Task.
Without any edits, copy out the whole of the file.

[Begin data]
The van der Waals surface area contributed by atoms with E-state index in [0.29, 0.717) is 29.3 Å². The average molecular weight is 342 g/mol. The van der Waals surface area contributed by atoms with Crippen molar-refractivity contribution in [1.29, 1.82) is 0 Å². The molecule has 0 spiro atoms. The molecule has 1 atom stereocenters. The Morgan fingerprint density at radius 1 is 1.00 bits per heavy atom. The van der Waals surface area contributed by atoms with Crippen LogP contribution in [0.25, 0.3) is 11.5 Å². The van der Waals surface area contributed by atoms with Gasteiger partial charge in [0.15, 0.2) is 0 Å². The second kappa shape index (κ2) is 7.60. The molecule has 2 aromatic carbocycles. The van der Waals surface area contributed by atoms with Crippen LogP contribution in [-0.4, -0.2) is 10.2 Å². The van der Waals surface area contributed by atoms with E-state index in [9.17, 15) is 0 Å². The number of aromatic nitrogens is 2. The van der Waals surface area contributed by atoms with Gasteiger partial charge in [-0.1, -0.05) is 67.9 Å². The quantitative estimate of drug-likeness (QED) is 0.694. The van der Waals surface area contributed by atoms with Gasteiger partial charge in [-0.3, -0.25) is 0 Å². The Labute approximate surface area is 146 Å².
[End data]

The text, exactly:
The van der Waals surface area contributed by atoms with E-state index in [0.29, 0.717) is 29.3 Å². The average molecular weight is 342 g/mol. The van der Waals surface area contributed by atoms with Crippen molar-refractivity contribution in [1.29, 1.82) is 0 Å². The molecule has 0 spiro atoms. The molecule has 1 atom stereocenters. The Morgan fingerprint density at radius 1 is 1.00 bits per heavy atom. The van der Waals surface area contributed by atoms with Crippen LogP contribution in [0.25, 0.3) is 11.5 Å². The van der Waals surface area contributed by atoms with Gasteiger partial charge in [0.15, 0.2) is 0 Å². The second kappa shape index (κ2) is 7.60. The molecule has 2 aromatic carbocycles. The van der Waals surface area contributed by atoms with Crippen LogP contribution in [-0.4, -0.2) is 10.2 Å². The van der Waals surface area contributed by atoms with E-state index in [9.17, 15) is 0 Å². The number of aromatic nitrogens is 2. The van der Waals surface area contributed by atoms with Gasteiger partial charge in [-0.1, -0.05) is 67.9 Å². The quantitative estimate of drug-likeness (QED) is 0.694. The van der Waals surface area contributed by atoms with Gasteiger partial charge in [-0.3, -0.25) is 0 Å². The Labute approximate surface area is 146 Å².